A successful customer experience management (CEM) program requires the collection, synthesis, analysis and dissemination of different types of business metrics, including operational, financial, constituency and customer metrics (see Figure 1). The quality of customer metrics necessarily impacts your understanding of how to best manage customer relationships to improve the customer experience, increase customer loyalty and grow your business. Using the wrong customer metrics could lead to sub-optimal decisions while using the right customer metrics can lead to good decisions that give you a competitive edge. How do you know if you are using the right customer metrics in your CEM program? This post will help formalize a set of standards you can use to evaluate your customer metrics.
Customer metrics are numerical scores or indices that summarize customer feedback results. They can be based on either customer ratings (e.g., average satisfaction rating with product quality) or open-ended customer comments (via sentiment analysis). Additionally, customer ratings can be based on a single item or an aggregated set of items (averaging over a set of items to get a single score/metric).
Meaning of Customer Metrics
Customer metrics represent more than just numerical scores. Customer metrics have a deeper meaning, representing some underlying characteristic/mental processes about your customers: their opinions and attitudes about and intentions toward your company or brand. Figure 2 depicts this relationship between the feedback tool (questions) and the this overall score that we label as something. Gallup claims to measure customer engagement (CE11) using 11 survey questions. Other practitioners have developed their unique metrics that assess underlying customer attitudes/intentions. The SERVQUAL method assesses several dimensions of service quality; the RAPID Loyalty approach measures three types of customer loyalty: retention, advocacy and purchasing. The Net Promoter Score® measures likelihood to recommend.
Customer Metrics are Necessary for Effective CEM Programs but not Frequently Used
Loyalty leading companies compared to their loyalty lagging counterparts, adopt specific customer feedback practices that require the use of customer metrics: sharing customer results throughout the company, including customer feedback in company/executive dashboards, compensating employees based on customer feedback, linking customer feedback to operational metrics, and identify improvement opportunities that maximize ROI.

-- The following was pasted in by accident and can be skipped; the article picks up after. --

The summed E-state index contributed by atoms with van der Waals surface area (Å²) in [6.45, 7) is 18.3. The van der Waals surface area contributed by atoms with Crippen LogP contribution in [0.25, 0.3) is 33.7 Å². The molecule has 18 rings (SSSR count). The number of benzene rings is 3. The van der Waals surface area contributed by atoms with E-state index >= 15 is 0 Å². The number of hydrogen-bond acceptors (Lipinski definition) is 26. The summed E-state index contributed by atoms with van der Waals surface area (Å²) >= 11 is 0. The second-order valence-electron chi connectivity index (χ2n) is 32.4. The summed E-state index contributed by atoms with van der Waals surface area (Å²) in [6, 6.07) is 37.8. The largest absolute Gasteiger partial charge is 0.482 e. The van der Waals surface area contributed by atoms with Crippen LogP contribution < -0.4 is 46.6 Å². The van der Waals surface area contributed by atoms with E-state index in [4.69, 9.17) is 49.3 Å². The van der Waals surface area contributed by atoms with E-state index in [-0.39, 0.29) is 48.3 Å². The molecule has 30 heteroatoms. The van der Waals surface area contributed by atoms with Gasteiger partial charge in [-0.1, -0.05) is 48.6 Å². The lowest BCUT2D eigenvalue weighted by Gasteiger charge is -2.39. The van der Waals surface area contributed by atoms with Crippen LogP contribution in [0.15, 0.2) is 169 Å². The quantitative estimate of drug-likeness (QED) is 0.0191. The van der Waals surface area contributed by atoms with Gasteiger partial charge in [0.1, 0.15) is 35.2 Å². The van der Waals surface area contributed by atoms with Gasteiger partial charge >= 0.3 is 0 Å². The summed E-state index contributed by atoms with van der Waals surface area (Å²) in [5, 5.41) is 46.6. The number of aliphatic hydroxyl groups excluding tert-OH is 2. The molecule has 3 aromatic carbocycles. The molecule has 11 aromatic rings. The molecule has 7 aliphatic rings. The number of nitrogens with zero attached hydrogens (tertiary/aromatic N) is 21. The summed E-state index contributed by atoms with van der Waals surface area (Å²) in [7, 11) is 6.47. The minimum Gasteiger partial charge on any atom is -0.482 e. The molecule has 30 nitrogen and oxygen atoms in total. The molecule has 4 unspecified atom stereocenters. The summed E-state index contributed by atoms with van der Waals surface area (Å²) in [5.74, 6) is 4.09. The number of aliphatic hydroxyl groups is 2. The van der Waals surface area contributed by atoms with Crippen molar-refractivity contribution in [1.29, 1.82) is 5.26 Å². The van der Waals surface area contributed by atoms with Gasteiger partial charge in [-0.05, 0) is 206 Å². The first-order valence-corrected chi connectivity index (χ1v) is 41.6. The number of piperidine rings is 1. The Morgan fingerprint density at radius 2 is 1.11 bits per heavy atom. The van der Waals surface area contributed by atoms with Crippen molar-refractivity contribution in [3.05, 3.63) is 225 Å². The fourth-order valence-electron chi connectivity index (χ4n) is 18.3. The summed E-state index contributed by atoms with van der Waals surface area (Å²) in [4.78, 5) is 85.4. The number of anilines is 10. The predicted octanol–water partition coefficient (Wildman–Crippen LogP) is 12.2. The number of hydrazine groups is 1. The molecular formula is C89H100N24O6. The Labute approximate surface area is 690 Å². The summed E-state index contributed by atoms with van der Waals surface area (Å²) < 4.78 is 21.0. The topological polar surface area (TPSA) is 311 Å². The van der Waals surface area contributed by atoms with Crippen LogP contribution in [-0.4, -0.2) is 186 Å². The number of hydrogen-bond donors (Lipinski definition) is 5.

Despite the usefulness of customer metrics, few businesses gather them. In a study examining the use of customer experience (CX) metrics, Bruce Temkin found that only about half (52%) of businesses collect and communicate customer experience (CX) metrics. Even fewer of them review CX metrics with cross-functional teams (39%), tie compensation to CX metrics (28%) or make trade-offs between financial and CX metrics (19%).
Evaluating Your Customer Metrics
As companies continue to grow their CEM programs and adopt best practices, they will rely more and more on the use of customer metrics. Whether you are developing your own in-house customer metric or using a proprietary customer metric, you need to be able to critically evaluate them to ensure they are meeting the needs of your CEM program. Here are four questions to ask about your customer metrics.
1. What is the definition of the customer metric?
Customer metrics need to be supported by a clear description of what it is measuring. Basically, the customer metric is defined the way that words are defined in the dictionary. They are non-ambiguous and straightforward. The definition, referred to as the constitutive definition, not only tells you what the customer metric is measuring, it also tells you what the customer metric is not measuring.
The complexity of the definition will match the complexity of the customer metric itself. Depending on the customer metric, definitions can reflect a narrow concept or a more complex concept. For single-item metrics, definitions are fairly narrow. For example, a customer metric based on the satisfaction rating of a single overall product quality question would have the following definition: “Satisfaction with product quality”. For customer metrics that are made up of several items, a well-articulated definition is especially important. These customer metrics measure something more nuanced than single-item customer metrics. Try to capture the essence of the commonality shared across the different items. For example, if the ratings of five items about the call center experience (e.g., technical knowledge of rep, professionalism of rep, resolution) are combined into an overall metric, then the definition of the overall metric would be: “Overall satisfaction with call center experience.”
2. How is the customer metric calculated?
Closely related to question 1, you need to convey precisely how the customer metric is calculated. Understanding how the customer metric is calculated requires understanding two things: 1) the specific items/questions in the customer metric; 2) how items/questions were combined to get to the final score. Knowing the specific items and how they are combined help define what the customer metric is measuring (operational definition). Any survey instructions and information about the rating scale (numerical and verbal anchors) need to be included.
3. What are the measurement properties of the customer metric?